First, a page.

"Singers don't get the chance to talk very often," the Maroon 5 frontman tells EW. "I like that I'm not perceived as just a bimbo. I get to use my brain on the show."
The best thing about being a rock star, Levine says, is that it allows him "to spend my whole life fighting to make sure that I could stay a kid as long as possible."
They're taking Halle Berry from us!
The nation's ongoing cultural war with France is about to go nuclear: Halle Berry is going over to the other side. TMZ says Halle has filed court papers in her custody dispute with her baby Nahla's daddy, Gabriel Aubry, declaring her intention to pull up stakes and take Nahla with her to live in France.
She's not going for the escargots: Halle wants to follow her hottie beau, Olivier Martinez, to his homeland. (Could there be a better honey trap than Olivier?) Aubry demands the court not allow Halle to take their daughter with her.
Roland Martin to parley with GLAAD
Suspended CNN news analyst Roland Martin, accused by the gay advocacy org GLAAD of inciting homophobia with his tweets on a certain Super Bowl ad, is making nice. Martin says he wants to set up a parley with the group. "I look forward to meeting with GLAAD in the near future and having a productive dialogue," he says on Twitter. GLAAD replies, "We look forward to a productive dialogue and to working together as well."
'Dr. House' has left the house . . .
Jeeves and Wooster genius Hugh Laurie can finally go back to making more quality (ahem) comedies in his home country. After eight years, 177 episodes, and about 500,000 tabs of Vicodin, Fox is axing House, M.D., which features Laurie as a crankier-than-thou misanthrope doctor with a fierce disposition, a fiercer intellect, and a fiercerest on-and-off Vicodin addiction. USAToday.com says the popular show, which will go out in May, had its biggest season in 2006-07, when it ranked No. 5 and drew nearly 20 mil viewers a week.
A Vegas birthday for Muhammad Ali
Muhammad Ali's 70th b'day will be celebrated by a gaggle of stars Feb. 18 at the 16th annual Power of Love Gala. The do, which will air as an ABC special on Feb. 25, will feature performances and tributes by Stevie Wonder, Samuel L. Jackson, Snoop Dogg, LL Cool J, Common, Lenny Kravitz, Sean Combs, David Beckham, and Larry King. Proceeds benefit the Cleveland Clinic Lou Ruvo Center for Brain Health and the Muhammad Ali Center. Info: www.keepmemoryalive.org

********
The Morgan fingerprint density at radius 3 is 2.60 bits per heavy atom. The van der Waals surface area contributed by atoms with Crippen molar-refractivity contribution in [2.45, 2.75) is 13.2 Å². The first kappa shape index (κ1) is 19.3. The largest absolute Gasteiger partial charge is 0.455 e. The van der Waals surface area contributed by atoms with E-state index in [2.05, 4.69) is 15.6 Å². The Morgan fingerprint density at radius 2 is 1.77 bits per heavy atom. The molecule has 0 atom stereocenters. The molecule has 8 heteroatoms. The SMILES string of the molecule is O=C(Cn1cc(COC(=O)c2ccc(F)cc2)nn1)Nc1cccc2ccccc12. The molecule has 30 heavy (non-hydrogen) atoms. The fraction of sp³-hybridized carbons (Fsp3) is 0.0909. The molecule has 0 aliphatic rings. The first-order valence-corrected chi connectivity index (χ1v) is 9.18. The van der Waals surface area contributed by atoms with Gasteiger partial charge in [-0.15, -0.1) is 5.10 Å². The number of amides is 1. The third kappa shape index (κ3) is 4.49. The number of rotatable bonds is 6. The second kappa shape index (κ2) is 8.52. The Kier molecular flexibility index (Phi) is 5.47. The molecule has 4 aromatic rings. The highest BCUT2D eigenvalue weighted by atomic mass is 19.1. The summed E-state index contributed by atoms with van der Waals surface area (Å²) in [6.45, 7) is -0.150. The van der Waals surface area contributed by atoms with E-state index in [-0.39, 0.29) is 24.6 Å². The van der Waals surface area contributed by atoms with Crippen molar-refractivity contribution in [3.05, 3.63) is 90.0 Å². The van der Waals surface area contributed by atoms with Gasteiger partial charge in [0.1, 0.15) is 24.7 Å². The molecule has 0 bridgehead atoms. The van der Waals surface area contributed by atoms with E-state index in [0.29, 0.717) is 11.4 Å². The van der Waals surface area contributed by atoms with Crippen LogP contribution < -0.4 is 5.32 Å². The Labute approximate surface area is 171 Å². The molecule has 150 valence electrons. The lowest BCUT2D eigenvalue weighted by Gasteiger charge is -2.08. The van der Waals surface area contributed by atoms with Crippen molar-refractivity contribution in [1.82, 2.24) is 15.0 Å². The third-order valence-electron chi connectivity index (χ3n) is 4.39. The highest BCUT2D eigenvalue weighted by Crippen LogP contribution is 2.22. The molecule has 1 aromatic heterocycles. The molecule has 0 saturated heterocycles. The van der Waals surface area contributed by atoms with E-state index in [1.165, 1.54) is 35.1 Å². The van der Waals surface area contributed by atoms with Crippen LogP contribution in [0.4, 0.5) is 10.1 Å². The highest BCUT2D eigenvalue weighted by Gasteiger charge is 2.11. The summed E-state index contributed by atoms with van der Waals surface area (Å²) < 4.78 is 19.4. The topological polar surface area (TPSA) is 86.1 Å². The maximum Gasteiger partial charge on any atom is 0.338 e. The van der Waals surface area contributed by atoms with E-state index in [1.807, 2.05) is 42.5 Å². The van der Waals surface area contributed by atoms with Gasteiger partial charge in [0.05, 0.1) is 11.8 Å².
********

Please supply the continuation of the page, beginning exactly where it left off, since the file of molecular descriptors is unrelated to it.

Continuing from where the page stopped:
Clothes for the (Sonic) Youth generation
Sonic Youth goddess Kim Gordon, 58, has used her talent for rhythmic dissonance (not to mention her yen for dissonant rhythms) to create a new fashion line for France's Surface to Air brand, reports the New York Times. Gordon, who has a 17-year-old daughter, Coco, with bandmate and estranged hub Thurston Moore, tells the Times, "I'm a mom, but I don't always want to look just like that." Her design philosophy, she says, is based on "the idea of finding things that work and are comfortable, but in which you can still feel like you have an identity."
Tidbits 'n' pieces
Taran Noah Smith, 27, who played Tim Allen and Patricia Richardson's baby-faced youngest son Mark on Home Improvement, has been charged with driving under the influence and possession of hash stemming from an arrest earlier this month in Los Angeles County, says TMZ. . . . Point Break actor Gary Busey has filed for bankruptcy in Los Angeles, saying he owes more than $500,000 in personal debts. . . . Filmmaker-poet James Franco has filmed a moving short filled with music and sentiment and a topless girl in hot jeans (she covers her naked bits with her arms). An entry for arty film fests? Nah, just an ad for a jeans design label, 7 for All Mankind, says celeb blog JustJared.com.
Just two he-men in hospital beds
Arnold Schwarzenegger, 64, has posted a picture showing the former Govinator and fellow madly-manly action hero Sylvester Stallone, 65, lying in adjacent hospital beds with bandaged shoulders. The thesps are palling around after having similar shoulder surgeries, brought on, it seems, by the strain of their latest action flicks.
"After all the action, stunts & physical abuse shooting The Expendables 2 and The Last Stand, it was time for a little tune-up on my shoulder," Arnold writes.
"Look who was coincidentally waiting in line behind me for his shoulder surgery. . . . Now we're ready for another round of great times and action when we shoot The Tomb." Does that attempt at casual humor read as klunky, awkward, and forced to anyone?
This article contains information from Inquirer wire services. Contact "SideShow" at firstname.lastname@example.org.